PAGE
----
That would've been the capitalist way. That would've been the free market way of doing things. And in the future they would've been less likely to go back into this speculative mode of borrowing short and lending long. But when we get to the point where the one triple-A, a multi-hundred billion dollar company gets to call up the secretary, issue the S.O.S. sign and get $60 billion worth of guaranteed Federal Reserve and Treasury backup lines, then we are, you know, our system has been totally transformed. It is not a free market system. It is a system run by powerful, political and corporate forces.


BILL MOYERS: So when you saw that President Obama had appointed Jeffrey Immelt, as the head of his Council on Jobs and Competitiveness, what went through your mind?


DAVID STOCKMAN: Well, I was in the middle of being very disgusted with what my own Republican Party had done and what Bush had done and the Paulson Treasury. And then when I saw this, I got the title for my book, “The Triumph of Crony Capitalism.”


...BILL MOYERS: Where is the shame? Shouldn't these people have been at least a little ashamed of running the economy and the financial system into the ditch and then saying, "Come lift me out?"


DAVID STOCKMAN: Yes. You know, I think that's part of the problem. I started on Capitol Hill in 1970s. And as I can vividly recall, corporate leaders then at least were consistent. They might've complained about big government, or they might've complained about the tax system.
But there wasn't an entitlement expectation that if financial turmoil or upheaval came along, that the Treasury, or the Federal Reserve, or the FDIC or someone would be there to back them up. That would've been considered, you know, it would've been considered, as you say, shameful. And somehow, over the last 30 years, the corporate leadership of America has gotten so addicted to their stock price by the hour, by the day, by the week, that they're willing to support anything that might keep the game going and help the system in the short run avoid a hit to their stock price and to the value of their options. That's the real problem today. And as a result, there is no real political doctrine ideology left in the corporate community. They are simply pragmatists who will take anything they can find, and run with it.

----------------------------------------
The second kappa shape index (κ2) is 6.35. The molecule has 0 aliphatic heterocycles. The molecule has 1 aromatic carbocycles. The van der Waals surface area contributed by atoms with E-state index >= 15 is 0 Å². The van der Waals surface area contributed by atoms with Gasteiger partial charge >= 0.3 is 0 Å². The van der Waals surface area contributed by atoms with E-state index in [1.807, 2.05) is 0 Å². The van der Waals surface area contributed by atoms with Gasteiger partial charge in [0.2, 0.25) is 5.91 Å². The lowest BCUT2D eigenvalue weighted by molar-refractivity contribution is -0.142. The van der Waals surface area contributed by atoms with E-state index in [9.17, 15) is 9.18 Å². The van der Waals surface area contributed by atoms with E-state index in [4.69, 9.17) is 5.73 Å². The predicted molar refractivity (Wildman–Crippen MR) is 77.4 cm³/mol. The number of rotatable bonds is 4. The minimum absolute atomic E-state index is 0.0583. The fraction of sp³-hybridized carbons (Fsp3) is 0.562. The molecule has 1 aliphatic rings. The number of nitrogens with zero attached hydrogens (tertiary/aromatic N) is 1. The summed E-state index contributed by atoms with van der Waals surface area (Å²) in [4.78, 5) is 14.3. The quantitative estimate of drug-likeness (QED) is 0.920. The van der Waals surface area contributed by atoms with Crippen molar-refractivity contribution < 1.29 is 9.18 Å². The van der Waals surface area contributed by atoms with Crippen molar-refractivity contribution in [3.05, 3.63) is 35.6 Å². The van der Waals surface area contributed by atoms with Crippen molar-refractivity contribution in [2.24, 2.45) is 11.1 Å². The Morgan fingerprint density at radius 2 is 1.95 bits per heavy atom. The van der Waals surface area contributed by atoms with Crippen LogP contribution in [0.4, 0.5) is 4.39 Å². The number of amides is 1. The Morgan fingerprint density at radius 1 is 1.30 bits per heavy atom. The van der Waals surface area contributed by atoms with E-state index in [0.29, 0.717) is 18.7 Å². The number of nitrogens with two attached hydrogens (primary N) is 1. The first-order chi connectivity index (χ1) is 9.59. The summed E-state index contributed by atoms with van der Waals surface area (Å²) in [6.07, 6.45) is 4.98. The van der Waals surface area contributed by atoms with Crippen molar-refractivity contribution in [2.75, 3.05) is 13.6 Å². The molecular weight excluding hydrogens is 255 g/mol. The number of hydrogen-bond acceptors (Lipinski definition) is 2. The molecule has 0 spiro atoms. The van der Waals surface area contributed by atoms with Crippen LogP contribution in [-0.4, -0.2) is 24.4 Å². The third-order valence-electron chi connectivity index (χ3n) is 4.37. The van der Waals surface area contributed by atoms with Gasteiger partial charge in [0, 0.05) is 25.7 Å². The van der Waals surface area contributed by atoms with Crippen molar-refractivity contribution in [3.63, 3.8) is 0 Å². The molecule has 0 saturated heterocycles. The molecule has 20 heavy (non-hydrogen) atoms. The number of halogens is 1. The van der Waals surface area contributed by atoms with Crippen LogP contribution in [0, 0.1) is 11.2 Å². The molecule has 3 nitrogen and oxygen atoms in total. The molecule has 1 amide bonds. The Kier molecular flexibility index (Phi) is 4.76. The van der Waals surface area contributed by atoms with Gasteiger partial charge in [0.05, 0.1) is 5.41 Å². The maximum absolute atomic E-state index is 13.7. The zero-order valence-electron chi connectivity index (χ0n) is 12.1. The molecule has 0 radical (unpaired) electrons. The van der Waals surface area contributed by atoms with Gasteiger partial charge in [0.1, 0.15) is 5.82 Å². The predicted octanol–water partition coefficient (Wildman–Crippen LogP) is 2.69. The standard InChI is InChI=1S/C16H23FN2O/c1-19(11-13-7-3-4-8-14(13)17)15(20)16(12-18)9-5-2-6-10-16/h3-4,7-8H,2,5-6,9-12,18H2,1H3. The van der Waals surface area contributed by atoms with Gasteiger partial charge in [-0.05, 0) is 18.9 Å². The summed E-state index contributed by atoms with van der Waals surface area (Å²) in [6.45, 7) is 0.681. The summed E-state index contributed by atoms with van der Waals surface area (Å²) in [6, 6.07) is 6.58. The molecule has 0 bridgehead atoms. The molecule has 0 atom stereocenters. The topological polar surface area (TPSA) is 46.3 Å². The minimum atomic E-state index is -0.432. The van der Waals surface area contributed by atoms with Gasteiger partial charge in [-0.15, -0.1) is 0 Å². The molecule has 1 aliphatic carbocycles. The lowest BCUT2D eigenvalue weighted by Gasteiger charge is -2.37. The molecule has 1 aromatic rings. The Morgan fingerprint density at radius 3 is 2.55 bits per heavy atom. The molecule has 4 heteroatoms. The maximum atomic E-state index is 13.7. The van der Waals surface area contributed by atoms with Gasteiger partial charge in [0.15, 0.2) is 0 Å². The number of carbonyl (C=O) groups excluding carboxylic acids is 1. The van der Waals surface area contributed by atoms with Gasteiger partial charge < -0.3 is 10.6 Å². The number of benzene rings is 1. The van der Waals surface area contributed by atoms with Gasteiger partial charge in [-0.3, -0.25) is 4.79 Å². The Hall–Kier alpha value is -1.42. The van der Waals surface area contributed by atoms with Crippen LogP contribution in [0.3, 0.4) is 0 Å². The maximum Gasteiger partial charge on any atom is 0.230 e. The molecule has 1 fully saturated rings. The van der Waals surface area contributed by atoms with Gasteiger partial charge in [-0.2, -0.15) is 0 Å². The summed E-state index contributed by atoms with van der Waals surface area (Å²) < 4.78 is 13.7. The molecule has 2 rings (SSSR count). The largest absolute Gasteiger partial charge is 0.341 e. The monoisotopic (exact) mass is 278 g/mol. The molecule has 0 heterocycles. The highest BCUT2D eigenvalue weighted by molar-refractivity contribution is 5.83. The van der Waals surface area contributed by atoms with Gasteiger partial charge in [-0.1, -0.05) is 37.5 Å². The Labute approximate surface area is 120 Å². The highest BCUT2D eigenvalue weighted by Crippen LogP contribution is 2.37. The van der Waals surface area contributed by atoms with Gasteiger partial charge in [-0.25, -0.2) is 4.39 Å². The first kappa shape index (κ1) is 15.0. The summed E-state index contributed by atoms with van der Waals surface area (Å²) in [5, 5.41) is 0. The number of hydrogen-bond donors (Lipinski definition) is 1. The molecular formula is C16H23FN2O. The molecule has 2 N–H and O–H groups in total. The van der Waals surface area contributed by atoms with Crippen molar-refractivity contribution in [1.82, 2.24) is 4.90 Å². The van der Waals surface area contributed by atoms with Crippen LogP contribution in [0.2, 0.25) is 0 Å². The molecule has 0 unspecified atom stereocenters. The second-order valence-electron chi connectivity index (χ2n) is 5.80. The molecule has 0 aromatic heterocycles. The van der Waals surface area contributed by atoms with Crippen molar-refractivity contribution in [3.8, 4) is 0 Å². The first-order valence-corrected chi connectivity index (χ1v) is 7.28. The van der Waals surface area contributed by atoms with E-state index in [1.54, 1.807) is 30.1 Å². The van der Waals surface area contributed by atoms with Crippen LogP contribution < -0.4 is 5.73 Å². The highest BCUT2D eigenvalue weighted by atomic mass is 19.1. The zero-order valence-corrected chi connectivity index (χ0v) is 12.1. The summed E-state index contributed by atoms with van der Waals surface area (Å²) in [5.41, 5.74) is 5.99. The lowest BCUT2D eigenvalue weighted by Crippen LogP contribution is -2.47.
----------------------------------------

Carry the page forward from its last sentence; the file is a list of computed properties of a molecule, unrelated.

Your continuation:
...BILL MOYERS: No one I know has a better understanding of the see-saw tension in our history between democracy and capitalism.
Capitalism, you accumulate wealth and make it available. Democracy being a brake, B-R-A-K-E, on the unbridled greed of capitalists. It seems to me that democracy has lost and that capitalism is triumphant -- crony capitalism in this case.


DAVID STOCKMAN: And I think it's important to put the word crony capitalism on there. Because free-market capitalism is a different thing. True free-market capitalists never go to Washington with their hand out. True free-market capitalists running a bank do not expect that every time they make a foolish mistake or they get themselves too leveraged or they end up with too many risky assets that don't work out, they don't expect to go to the Federal Reserve and get some cheap or free money and go on as before.